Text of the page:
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How Do #include Files Work?

5 posts in this topic

I'm not to sure how the #include statement works in autoit.

When I program in C (see below) the code from the header file is inserted into the .exe file at compile time. Autoit does not seem to do this.

C source code example

#include <stdio.h>

int main(void)
{
    printf("hello");

    return 0;
}

Autoit source code example

#include <IE.au3>

$oIE = _IECreate()

Referring to the C code above, the stdio.h file would not need to be the the same directory as the running program file to access its functions.

Referring to the Autoit code above, the IE.au3 file would have to be the the same directory as the running program file to access its functions or it generates an error.

Right now the question, do I always have to put the header file in the same directory as the running program to access its functions, I know I could just copy the code from the header file into my program, but just wondering if there is a better way.

Thanks

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If you lookup #include in the help file it explains it in detail.



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Beta Helpfile include page

There is a special registry value that can be created at "HKEY_CURRENT_USER\Software\AutoIt v3\AutoIt" called "Include". It should be a REG_SZ (string) value. The contents of this value are a semi-colon delimited list of directories that should be searched for files when resolving #include's in addition to the standard locations.

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hmmm yea ok, thanks. Sounds funny, but I never thought of that as I assumed all #include files would work the same. :">

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#5 ·  Posted (edited)

I'm not to sure how the #include statement works in autoit.

When I program in C (see below) the code from the header file is inserted into the .exe file at compile time. Autoit does not seem to do this.

C source code example

#include <stdio.h>

int main(void)
{
    printf("hello");

    return 0;
}

Autoit source code example

#include <IE.au3>

$oIE = _IECreate()

Referring to the C code above, the stdio.h file would not need to be the the same directory as the running program file to access its functions.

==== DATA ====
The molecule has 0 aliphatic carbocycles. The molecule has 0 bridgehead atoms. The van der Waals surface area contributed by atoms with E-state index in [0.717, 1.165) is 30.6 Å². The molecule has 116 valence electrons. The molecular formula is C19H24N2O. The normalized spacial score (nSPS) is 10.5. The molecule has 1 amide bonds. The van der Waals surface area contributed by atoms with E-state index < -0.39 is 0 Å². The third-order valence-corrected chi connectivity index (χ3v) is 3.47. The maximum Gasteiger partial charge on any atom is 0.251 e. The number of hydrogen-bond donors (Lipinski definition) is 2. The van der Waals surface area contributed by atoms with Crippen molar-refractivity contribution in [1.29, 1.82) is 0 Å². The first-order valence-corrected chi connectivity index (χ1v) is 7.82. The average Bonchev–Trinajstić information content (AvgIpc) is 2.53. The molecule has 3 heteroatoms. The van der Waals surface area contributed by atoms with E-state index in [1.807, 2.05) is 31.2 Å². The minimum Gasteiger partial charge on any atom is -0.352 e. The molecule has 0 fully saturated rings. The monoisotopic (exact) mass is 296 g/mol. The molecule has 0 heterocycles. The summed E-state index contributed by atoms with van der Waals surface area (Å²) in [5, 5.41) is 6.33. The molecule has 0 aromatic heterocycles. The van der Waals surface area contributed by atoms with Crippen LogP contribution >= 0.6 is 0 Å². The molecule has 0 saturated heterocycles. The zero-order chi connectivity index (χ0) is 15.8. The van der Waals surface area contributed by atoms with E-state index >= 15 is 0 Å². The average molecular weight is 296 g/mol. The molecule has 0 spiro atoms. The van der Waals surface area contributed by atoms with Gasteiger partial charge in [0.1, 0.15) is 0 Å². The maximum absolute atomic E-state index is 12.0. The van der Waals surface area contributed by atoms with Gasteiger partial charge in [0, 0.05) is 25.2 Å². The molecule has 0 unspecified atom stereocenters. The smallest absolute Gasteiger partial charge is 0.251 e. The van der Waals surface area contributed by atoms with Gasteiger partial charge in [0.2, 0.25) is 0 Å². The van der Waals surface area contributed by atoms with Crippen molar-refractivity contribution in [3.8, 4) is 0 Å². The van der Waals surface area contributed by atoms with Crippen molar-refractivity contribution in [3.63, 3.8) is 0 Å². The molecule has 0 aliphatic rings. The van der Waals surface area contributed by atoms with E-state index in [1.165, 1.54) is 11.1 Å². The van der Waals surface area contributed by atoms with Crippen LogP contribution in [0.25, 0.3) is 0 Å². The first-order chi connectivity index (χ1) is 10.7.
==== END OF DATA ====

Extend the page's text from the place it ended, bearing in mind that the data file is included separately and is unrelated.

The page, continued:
Referring to the Autoit code above, the IE.au3 file would have to be the the same directory as the running program file to access its functions or it generates an error.

Right now the question, do I always have to put the header file in the same directory as the running program to access its functions, I know I could just copy the code from the header file into my program, but just wondering if there is a better way.

Thanks

The include file only need be available if you don't compile the script.

For a really informative experiment, code an AutoIT script with a simple "Hello, world!" GUI that uses one of the constants in #include<guiconstants.au3>, like $GUI_EVENT_CLOSE.

Compile the script, then decompile it an look at the resulting source. That explained a lot to me, including the importance of #include-once in your own include files.

My impression is "compile" is somewhat too strong a term for what AutoIT does. It's more like zipping the script text and the interpreter together, as described in the help file. Perl scripts can be packaged the same way by Perl2Exe.

:think:

P.S. Even better use an include file with lots of functions your current scipt doesn't need. An example:

#include<array.au3>
#Dim $Doubles[5]
For $n = 0 to 4
     $Doubles[$n] = $n * 2
Next
_ArrayDisplay("Doubles", $Doubles)

Compile that, then decompile it an look at the resulting script.

:(

Edited by PsaltyDS

Valuater's AutoIt 1-2-3, Class... Is now in Session!For those who want somebody to write the script for them: RentACoder"Any technology distinguishable from magic is insufficiently advanced." -- Geek's corollary to Clarke's law

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